Condition category
Date applied
Date assigned
Last edited
Prospectively registered
Overall trial status
Recruitment status

Plain English Summary

Background and study aims
Air containing oxygen, normally passes in and out of our nose or mouth to the lungs during normal breathing. In the event of rare and life-threatening emergency, this passage may become blocked or obstructed, and an alternative route that bypasses the nose or mouth is needed. This can be done with a small cut or window made in the front of the neck (the cricothyroid membrane) overlying the windpipe. Without this life-saving procedure, the patient will be starved of oxygen and may come to serious harm, or die. This is a very rare event, and many doctors will never perform even one of these in their lifetime. Correctly locating this point on the neck can be difficult, especially when a patient is very overweight. The current way of finding this point is by feeling for landmarks on the neck with fingers, known as “palpation”. This is known to be more difficult when the patient is very overweight and the landmarks of the windpipe underneath the neck are less easy to feel. Another way to find this point on the neck is by using ultrasound. This is a machine that can produce an image or picture of tissues underneath the skin onto a screen, so that a trained doctor can see the correct spot to aim for, even if they may not be able to feel it by the finger method. Our study is going to look at which of these two techniques is more accurate.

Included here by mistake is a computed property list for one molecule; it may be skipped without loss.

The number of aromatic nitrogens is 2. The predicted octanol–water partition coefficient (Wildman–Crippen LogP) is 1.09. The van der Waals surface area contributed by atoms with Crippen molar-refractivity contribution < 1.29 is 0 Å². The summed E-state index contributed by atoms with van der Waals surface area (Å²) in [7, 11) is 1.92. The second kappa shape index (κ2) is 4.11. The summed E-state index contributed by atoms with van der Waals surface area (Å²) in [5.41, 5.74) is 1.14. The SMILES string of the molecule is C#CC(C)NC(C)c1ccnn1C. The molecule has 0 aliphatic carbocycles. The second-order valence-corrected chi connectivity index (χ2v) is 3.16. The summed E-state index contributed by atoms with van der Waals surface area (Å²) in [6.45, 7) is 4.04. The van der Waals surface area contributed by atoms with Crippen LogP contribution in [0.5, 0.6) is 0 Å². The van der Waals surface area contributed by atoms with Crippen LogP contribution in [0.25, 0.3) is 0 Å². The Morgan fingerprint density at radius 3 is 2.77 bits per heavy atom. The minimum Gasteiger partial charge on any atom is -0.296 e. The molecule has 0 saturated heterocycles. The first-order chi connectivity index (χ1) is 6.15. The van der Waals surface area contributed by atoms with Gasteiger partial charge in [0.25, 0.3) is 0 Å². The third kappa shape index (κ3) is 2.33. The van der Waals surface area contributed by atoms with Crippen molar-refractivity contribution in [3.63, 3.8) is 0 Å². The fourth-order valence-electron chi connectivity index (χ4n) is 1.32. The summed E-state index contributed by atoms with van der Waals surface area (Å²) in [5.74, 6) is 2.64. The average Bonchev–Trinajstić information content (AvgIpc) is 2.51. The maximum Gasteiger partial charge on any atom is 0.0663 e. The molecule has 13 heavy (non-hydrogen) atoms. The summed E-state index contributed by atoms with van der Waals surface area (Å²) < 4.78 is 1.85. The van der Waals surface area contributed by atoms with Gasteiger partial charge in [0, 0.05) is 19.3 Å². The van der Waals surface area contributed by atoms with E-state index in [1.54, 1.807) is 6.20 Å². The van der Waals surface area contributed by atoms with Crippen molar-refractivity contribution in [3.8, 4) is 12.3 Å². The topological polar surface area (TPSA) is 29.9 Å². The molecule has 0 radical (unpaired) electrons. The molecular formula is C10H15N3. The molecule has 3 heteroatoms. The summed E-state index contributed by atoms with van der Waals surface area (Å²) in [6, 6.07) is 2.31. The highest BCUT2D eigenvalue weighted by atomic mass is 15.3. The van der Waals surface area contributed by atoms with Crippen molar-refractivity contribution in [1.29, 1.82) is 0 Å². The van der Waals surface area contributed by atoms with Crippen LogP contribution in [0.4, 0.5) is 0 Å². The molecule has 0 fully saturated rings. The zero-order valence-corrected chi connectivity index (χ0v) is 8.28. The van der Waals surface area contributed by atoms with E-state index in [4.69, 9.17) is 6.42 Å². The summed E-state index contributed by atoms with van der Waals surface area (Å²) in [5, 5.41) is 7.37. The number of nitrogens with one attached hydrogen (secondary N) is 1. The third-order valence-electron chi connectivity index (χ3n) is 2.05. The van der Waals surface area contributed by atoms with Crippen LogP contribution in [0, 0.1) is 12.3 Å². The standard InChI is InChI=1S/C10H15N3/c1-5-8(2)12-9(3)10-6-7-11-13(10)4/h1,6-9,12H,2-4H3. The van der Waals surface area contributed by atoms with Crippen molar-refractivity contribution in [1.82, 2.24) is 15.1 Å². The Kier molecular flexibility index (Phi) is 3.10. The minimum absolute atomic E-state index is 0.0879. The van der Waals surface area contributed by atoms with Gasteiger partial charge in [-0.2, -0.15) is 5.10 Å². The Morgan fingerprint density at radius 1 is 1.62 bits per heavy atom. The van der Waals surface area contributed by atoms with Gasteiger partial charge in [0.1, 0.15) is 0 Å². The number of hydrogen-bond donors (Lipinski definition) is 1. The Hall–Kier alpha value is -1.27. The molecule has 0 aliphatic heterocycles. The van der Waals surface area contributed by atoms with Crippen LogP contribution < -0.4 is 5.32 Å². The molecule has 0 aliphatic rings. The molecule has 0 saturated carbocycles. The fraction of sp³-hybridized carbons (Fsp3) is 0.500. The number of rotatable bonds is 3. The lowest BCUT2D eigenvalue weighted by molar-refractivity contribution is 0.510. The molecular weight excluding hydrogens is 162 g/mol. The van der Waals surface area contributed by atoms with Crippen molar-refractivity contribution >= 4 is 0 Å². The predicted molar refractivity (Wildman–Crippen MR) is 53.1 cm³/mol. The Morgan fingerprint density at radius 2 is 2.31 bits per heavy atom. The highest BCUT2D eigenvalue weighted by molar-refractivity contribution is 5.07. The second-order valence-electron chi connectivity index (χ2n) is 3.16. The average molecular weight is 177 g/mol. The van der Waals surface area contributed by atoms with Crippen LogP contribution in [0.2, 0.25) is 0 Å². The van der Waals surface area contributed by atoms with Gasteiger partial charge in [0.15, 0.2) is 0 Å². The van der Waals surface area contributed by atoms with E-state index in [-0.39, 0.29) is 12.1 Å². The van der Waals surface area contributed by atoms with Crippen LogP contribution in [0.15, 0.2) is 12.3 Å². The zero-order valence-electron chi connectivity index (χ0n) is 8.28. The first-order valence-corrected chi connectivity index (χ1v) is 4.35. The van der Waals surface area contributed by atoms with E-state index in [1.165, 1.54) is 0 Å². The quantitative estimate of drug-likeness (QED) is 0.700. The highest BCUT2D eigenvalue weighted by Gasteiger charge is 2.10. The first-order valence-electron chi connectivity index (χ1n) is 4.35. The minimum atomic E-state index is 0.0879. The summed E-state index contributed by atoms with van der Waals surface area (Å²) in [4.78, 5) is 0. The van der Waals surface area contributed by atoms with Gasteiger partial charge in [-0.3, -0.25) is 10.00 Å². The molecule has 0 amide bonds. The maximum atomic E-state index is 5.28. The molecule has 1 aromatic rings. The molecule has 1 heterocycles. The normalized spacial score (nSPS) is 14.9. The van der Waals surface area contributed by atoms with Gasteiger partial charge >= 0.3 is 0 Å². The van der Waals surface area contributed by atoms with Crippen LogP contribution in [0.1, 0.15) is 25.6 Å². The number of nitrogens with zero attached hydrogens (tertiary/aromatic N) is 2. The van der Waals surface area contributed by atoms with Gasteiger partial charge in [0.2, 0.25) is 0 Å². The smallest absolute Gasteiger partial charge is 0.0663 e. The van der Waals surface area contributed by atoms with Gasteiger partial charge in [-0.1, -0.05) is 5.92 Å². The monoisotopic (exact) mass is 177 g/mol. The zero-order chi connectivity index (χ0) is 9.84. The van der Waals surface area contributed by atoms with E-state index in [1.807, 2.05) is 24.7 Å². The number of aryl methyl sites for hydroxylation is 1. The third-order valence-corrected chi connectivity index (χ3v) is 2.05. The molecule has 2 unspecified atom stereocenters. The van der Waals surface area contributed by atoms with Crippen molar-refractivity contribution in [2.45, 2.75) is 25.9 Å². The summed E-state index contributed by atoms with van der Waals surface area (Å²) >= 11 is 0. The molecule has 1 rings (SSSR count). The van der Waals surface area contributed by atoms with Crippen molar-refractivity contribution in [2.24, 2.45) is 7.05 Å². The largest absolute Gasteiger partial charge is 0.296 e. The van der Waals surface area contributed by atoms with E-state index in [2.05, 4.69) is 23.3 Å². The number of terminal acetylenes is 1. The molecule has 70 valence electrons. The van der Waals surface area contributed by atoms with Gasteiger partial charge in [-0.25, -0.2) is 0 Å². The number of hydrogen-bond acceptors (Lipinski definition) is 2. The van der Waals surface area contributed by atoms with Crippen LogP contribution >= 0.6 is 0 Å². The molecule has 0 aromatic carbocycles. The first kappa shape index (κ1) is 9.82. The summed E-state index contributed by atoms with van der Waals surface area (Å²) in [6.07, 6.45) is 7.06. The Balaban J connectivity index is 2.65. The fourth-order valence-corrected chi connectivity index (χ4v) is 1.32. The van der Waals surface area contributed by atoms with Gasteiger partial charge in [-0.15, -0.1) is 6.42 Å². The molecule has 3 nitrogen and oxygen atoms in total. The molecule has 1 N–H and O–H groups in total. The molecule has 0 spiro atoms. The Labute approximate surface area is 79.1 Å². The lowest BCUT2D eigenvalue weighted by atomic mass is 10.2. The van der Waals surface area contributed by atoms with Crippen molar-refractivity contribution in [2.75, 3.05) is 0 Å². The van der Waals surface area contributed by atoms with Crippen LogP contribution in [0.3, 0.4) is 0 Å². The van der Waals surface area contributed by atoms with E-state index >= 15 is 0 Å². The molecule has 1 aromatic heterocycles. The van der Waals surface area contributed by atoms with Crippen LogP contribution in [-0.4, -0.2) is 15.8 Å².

Who can participate?
Anaesthetists working at University College London Hospital ( UCLH).

What does the study involve?
Participants are randomly allocated into one of two groups. Those in group 1 are asked to locate the cricothyroid membrane using the finger "palpation" technique on an actor who is overweight.
Those in group 2 are asked to locate the cricothyroid membrane using ultrasound on an actor who is overweight. Assessments are made as to how quickly and easily the membrane is located.

What are the possible benefits and risks of participating?
There are no specific benefits for the participants, though they will receive education on ultrasound guided interventions in the neck. There are no risks to participants.

Where is the study run from?
University College London Hospital (UK)

When is the study starting and how long is it expected to run for?
May 2016 to July 2016

Who is funding the study?
University College Hospital NHS Trust (UK)

Who is the main contact?
Dr Kirstie McPherson

Trial website

Contact information



Primary contact

Dr Kirstie McPherson


Contact details

Dept of Anaesthetics
235 Euston Road
United Kingdom

Additional identifiers

EudraCT number number

Protocol/serial number


Study information

Scientific title

Randomised control trial of ultrasound versus palpation-technique in identifying the cricothyroid membrane (CTM) in simulated can’t intubate, can’t ventilate scenario


Study hypothesis